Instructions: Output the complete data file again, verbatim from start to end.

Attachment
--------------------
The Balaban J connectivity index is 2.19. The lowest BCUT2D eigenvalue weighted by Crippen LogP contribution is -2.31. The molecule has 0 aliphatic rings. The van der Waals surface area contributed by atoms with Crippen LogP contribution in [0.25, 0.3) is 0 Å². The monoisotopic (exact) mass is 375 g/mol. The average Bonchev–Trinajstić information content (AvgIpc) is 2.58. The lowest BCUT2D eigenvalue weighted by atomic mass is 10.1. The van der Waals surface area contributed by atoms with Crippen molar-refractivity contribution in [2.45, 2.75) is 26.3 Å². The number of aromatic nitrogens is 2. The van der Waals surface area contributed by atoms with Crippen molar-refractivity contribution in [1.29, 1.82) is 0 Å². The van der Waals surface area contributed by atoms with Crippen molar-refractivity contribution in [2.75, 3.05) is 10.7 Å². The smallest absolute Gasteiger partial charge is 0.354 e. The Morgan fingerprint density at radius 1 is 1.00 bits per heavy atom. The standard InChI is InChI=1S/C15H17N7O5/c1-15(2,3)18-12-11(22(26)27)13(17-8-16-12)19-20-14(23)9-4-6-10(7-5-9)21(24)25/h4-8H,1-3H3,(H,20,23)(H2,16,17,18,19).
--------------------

The Balaban J connectivity index is 2.19. The lowest BCUT2D eigenvalue weighted by Crippen LogP contribution is -2.31. The molecule has 0 aliphatic rings. The van der Waals surface area contributed by atoms with Crippen LogP contribution in [0.25, 0.3) is 0 Å². The monoisotopic (exact) mass is 375 g/mol. The average Bonchev–Trinajstić information content (AvgIpc) is 2.58. The lowest BCUT2D eigenvalue weighted by atomic mass is 10.1. The van der Waals surface area contributed by atoms with Crippen molar-refractivity contribution in [2.45, 2.75) is 26.3 Å². The number of aromatic nitrogens is 2. The van der Waals surface area contributed by atoms with Crippen molar-refractivity contribution in [1.29, 1.82) is 0 Å². The van der Waals surface area contributed by atoms with Crippen molar-refractivity contribution in [2.75, 3.05) is 10.7 Å². The smallest absolute Gasteiger partial charge is 0.354 e. The Morgan fingerprint density at radius 1 is 1.00 bits per heavy atom. The standard InChI is InChI=1S/C15H17N7O5/c1-15(2,3)18-12-11(22(26)27)13(17-8-16-12)19-20-14(23)9-4-6-10(7-5-9)21(24)25/h4-8H,1-3H3,(H,20,23)(H2,16,17,18,19).